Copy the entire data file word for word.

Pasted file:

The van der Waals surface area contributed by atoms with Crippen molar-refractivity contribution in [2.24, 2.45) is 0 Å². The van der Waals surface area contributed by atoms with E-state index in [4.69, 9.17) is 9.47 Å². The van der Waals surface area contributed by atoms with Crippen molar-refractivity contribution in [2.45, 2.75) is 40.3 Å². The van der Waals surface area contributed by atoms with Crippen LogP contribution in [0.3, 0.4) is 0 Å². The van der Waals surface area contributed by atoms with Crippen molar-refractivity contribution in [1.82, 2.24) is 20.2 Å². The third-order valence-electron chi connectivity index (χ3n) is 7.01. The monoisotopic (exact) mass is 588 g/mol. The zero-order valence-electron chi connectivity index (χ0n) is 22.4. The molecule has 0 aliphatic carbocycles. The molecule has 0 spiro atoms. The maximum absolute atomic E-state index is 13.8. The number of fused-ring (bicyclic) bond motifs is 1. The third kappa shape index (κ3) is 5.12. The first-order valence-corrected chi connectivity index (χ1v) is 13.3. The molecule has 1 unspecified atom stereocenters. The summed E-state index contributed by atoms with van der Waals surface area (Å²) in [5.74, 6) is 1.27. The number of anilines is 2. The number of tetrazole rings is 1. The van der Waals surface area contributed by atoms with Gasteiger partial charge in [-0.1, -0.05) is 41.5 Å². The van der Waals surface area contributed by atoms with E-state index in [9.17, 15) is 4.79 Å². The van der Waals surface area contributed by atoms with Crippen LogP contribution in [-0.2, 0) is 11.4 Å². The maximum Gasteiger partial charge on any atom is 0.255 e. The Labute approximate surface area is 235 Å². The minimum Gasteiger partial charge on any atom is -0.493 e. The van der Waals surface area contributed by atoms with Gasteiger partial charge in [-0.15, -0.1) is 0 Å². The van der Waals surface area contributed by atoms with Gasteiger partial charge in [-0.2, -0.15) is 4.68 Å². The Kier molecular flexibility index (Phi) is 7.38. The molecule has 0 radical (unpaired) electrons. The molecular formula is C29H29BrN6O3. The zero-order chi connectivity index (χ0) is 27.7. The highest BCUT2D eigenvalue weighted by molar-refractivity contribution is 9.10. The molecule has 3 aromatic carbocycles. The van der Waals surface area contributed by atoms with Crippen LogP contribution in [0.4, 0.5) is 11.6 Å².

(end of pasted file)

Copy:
The van der Waals surface area contributed by atoms with Crippen molar-refractivity contribution in [2.24, 2.45) is 0 Å². The van der Waals surface area contributed by atoms with E-state index in [4.69, 9.17) is 9.47 Å². The van der Waals surface area contributed by atoms with Crippen molar-refractivity contribution in [2.45, 2.75) is 40.3 Å². The van der Waals surface area contributed by atoms with Crippen LogP contribution in [0.3, 0.4) is 0 Å². The van der Waals surface area contributed by atoms with Crippen molar-refractivity contribution in [1.82, 2.24) is 20.2 Å². The third-order valence-electron chi connectivity index (χ3n) is 7.01. The monoisotopic (exact) mass is 588 g/mol. The zero-order valence-electron chi connectivity index (χ0n) is 22.4. The molecule has 0 aliphatic carbocycles. The molecule has 0 spiro atoms. The maximum absolute atomic E-state index is 13.8. The number of fused-ring (bicyclic) bond motifs is 1. The third kappa shape index (κ3) is 5.12. The first-order valence-corrected chi connectivity index (χ1v) is 13.3. The molecule has 1 unspecified atom stereocenters. The summed E-state index contributed by atoms with van der Waals surface area (Å²) in [5.74, 6) is 1.27. The number of anilines is 2. The number of tetrazole rings is 1. The van der Waals surface area contributed by atoms with Gasteiger partial charge in [-0.1, -0.05) is 41.5 Å². The van der Waals surface area contributed by atoms with E-state index in [9.17, 15) is 4.79 Å². The van der Waals surface area contributed by atoms with Crippen LogP contribution in [-0.2, 0) is 11.4 Å². The maximum Gasteiger partial charge on any atom is 0.255 e. The Labute approximate surface area is 235 Å². The minimum Gasteiger partial charge on any atom is -0.493 e. The van der Waals surface area contributed by atoms with Gasteiger partial charge in [-0.15, -0.1) is 0 Å². The van der Waals surface area contributed by atoms with Gasteiger partial charge in [-0.2, -0.15) is 4.68 Å². The Kier molecular flexibility index (Phi) is 7.38. The molecule has 0 radical (unpaired) electrons. The molecular formula is C29H29BrN6O3. The zero-order chi connectivity index (χ0) is 27.7. The highest BCUT2D eigenvalue weighted by molar-refractivity contribution is 9.10. The molecule has 3 aromatic carbocycles. The van der Waals surface area contributed by atoms with Crippen LogP contribution in [0.4, 0.5) is 11.6 Å².